Army Veteran Who Pistol-Whipped Club Q Shooter with His Own Gun Says He 'Tried to Finish Him'

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Richard Fierro talks during a news conference outside his home about his efforts to subdue the gunman in Saturday's fatal shooting at Club Q.
Richard Fierro talks during a news conference outside his home about his efforts to subdue the gunman in Saturday's fatal shooting at Club Q, Monday, Nov. 21, 2022, in Colorado Springs, Colo. (Jack Dempsey/AP Photo)

COLORADO SPRINGS, Colo. -- The U.S. Army veteran who stopped the active shooter at Club Q in Colorado Springs on Nov. 19 said he wasn't thinking when he rushed the man, grabbed his gun and beat the shooter with it -- just reacting.

"I just start whaling on this dude," Richard Fierro told media gathered outside his home two nights later.

Fierro was one of two people who stopped the gunman within minutes after the man entered Club Q. The first 911 calls came in at 11:57 p.m., and the shooter was subdued by the time police officers arrived. He was arrested at 12:02 a.m., police said.

    Fierro was at the club with his wife and daughter to watch a drag performance. He said he first dove for cover when the gunman entered and started shooting.

    "I smelled the cordite, I saw the flash, I dove, pushed my buddy down," he said.

    But when there was a lull in the shooting, he said his combat training kicked in. He ran to the shooter and grabbed the back of the body armor he was wearing, pulling the heavy-set man to the ground.

    The man dropped his long gun, which Fierro described as an "AR," and Fierro told a person nearby to move the rifle away from the shooter, which the man did. Colorado Springs police later identified Fierro and Thomas James as the two club patrons who stopped the gunman.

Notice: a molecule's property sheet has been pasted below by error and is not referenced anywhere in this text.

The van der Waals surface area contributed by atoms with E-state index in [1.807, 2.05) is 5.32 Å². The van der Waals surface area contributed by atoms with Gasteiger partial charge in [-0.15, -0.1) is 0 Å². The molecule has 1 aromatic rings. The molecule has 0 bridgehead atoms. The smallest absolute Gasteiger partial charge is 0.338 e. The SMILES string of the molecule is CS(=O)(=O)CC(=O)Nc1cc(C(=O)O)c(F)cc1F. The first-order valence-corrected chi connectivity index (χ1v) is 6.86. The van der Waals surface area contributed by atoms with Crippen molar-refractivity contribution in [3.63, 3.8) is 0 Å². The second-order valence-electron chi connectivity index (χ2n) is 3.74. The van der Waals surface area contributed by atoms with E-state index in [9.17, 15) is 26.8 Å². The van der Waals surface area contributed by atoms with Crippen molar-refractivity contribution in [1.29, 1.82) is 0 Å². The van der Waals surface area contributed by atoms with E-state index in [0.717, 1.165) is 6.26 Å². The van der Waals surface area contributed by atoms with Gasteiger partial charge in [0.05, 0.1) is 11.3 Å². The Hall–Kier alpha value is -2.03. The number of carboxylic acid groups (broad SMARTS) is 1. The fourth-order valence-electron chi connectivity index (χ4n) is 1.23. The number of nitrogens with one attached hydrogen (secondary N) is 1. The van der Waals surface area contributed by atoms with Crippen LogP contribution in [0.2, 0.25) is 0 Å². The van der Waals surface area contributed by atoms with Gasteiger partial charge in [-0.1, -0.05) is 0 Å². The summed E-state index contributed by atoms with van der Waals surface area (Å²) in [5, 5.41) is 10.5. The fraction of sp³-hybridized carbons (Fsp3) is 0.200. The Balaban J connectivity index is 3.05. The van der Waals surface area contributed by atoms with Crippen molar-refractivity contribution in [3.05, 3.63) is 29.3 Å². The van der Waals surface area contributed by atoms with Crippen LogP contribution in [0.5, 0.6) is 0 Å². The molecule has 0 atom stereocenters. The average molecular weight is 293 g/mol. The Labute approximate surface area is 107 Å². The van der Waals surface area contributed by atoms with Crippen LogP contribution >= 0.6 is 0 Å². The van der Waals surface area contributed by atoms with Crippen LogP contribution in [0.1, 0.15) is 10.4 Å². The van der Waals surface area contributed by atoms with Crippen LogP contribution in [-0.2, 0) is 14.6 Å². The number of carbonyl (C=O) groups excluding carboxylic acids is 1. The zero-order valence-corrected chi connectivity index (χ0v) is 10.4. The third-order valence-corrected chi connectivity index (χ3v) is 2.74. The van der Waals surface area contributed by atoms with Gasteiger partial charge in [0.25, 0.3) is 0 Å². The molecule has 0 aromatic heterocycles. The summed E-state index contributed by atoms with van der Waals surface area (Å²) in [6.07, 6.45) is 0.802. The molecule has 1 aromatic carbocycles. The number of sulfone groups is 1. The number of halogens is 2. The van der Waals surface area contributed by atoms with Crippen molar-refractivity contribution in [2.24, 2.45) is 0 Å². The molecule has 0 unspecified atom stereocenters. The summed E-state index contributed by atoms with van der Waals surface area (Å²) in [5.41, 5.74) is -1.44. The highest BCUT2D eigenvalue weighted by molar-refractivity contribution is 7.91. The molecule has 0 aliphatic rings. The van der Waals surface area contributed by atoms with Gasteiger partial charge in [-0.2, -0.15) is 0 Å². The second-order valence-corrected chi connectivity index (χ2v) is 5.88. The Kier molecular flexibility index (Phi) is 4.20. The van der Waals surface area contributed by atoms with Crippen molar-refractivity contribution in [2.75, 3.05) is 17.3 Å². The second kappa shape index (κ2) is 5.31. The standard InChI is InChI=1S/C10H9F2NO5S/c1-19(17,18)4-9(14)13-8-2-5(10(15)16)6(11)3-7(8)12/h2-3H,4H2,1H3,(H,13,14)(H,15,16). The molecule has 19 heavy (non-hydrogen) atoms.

Fierro said the shooter tried to go for his pistol after losing the long gun, but Fierro took the handgun from the man and beat him with it. James kicked the shooter in the head while Fierro beat the man.

    "I was hitting him; I just kept hitting him," he said.

    He shouted for people to call 911. He cussed at the shooter and told the shooter he was going to kill him. When a drag performer ran by, he told her to kick the shooter, too.

    "She took her high heel and she stuffed it in his face," Fierro said.

    Fierro's daughter was injured in the mass shooting, and his daughter's boyfriend, Raymond Green Vance, 22, was killed. His daughter, who said online that she broke her knee, watched her father speak to the media from a wheelchair on the family's porch Monday evening.

    "Raymond was a beautiful man," Fierro said. "I loved him."

    He was brokenhearted that he could not have done more to save the people who were killed, he said.

    "That guy is still alive and my family is not," he said, adding that he considers everyone in the club that night to be his family. "I tried. I tried to finish him."

    The shooting suspect, Anderson Lee Aldrich, 22, has not spoken publicly about the incident. At an initial court appearance Wednesday, he was ordered held without bail. No formal charges have been filed.

    Fierro said he was handcuffed and put in a police car for an hour after officers arrived at the shooting, adding that he did not fault them for doing so. He served in the U.S. Army for 15 years, he said, with three tours in Iraq and one in Afghanistan, leaving with the rank of major.

    Fierro and his wife own the Atrevida Beer Co., a brewery in Colorado Springs.

    Authorities heralded Fierro and James as heroes and said the death toll would have been much higher without their actions. Colorado Springs Mayor John Suthers said he spoke with Fierro and was struck by his humility.

    "I have never encountered a person who had engaged in such heroic actions that was so humble about it," Suthers said. "He simply said to me, 'I was simply trying to protect my family.'"

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